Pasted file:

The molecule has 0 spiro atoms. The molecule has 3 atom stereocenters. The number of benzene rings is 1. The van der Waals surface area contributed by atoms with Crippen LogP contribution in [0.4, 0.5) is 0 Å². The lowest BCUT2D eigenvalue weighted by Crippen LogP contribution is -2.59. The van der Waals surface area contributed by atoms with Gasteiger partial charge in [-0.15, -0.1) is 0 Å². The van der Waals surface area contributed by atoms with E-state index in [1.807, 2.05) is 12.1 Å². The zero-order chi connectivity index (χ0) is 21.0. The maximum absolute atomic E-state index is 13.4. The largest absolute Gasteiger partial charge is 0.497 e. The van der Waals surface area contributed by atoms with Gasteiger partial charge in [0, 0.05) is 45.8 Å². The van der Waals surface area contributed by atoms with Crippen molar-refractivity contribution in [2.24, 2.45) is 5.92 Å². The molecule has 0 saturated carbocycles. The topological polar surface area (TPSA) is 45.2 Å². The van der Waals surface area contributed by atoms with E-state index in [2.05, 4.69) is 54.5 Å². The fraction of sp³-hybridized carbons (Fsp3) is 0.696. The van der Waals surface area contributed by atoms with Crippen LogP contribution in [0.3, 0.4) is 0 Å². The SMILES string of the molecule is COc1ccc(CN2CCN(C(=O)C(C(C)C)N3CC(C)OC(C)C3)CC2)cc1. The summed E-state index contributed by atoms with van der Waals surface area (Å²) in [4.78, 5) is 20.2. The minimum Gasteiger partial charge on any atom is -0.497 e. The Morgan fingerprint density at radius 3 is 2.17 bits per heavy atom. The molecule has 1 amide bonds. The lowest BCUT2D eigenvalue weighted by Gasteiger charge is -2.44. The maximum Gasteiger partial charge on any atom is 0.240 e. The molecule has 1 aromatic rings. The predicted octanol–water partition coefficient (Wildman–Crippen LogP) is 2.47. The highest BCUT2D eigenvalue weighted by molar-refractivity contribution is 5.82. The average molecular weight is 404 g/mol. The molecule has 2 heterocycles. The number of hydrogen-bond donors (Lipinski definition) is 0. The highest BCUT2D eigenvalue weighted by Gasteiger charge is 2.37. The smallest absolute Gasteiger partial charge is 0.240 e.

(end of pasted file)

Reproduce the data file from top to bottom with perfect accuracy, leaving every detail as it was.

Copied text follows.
The molecule has 0 spiro atoms. The molecule has 3 atom stereocenters. The number of benzene rings is 1. The van der Waals surface area contributed by atoms with Crippen LogP contribution in [0.4, 0.5) is 0 Å². The lowest BCUT2D eigenvalue weighted by Crippen LogP contribution is -2.59. The van der Waals surface area contributed by atoms with Gasteiger partial charge in [-0.15, -0.1) is 0 Å². The van der Waals surface area contributed by atoms with E-state index in [1.807, 2.05) is 12.1 Å². The zero-order chi connectivity index (χ0) is 21.0. The maximum absolute atomic E-state index is 13.4. The largest absolute Gasteiger partial charge is 0.497 e. The van der Waals surface area contributed by atoms with Gasteiger partial charge in [0, 0.05) is 45.8 Å². The van der Waals surface area contributed by atoms with Crippen molar-refractivity contribution in [2.24, 2.45) is 5.92 Å². The molecule has 0 saturated carbocycles. The topological polar surface area (TPSA) is 45.2 Å². The van der Waals surface area contributed by atoms with E-state index in [2.05, 4.69) is 54.5 Å². The fraction of sp³-hybridized carbons (Fsp3) is 0.696. The van der Waals surface area contributed by atoms with Crippen LogP contribution in [0.3, 0.4) is 0 Å². The SMILES string of the molecule is COc1ccc(CN2CCN(C(=O)C(C(C)C)N3CC(C)OC(C)C3)CC2)cc1. The summed E-state index contributed by atoms with van der Waals surface area (Å²) in [4.78, 5) is 20.2. The minimum Gasteiger partial charge on any atom is -0.497 e. The Morgan fingerprint density at radius 3 is 2.17 bits per heavy atom. The molecule has 1 amide bonds. The lowest BCUT2D eigenvalue weighted by Gasteiger charge is -2.44. The maximum Gasteiger partial charge on any atom is 0.240 e. The molecule has 1 aromatic rings. The predicted octanol–water partition coefficient (Wildman–Crippen LogP) is 2.47. The highest BCUT2D eigenvalue weighted by molar-refractivity contribution is 5.82. The average molecular weight is 404 g/mol. The molecule has 2 heterocycles. The number of hydrogen-bond donors (Lipinski definition) is 0. The highest BCUT2D eigenvalue weighted by Gasteiger charge is 2.37. The smallest absolute Gasteiger partial charge is 0.240 e.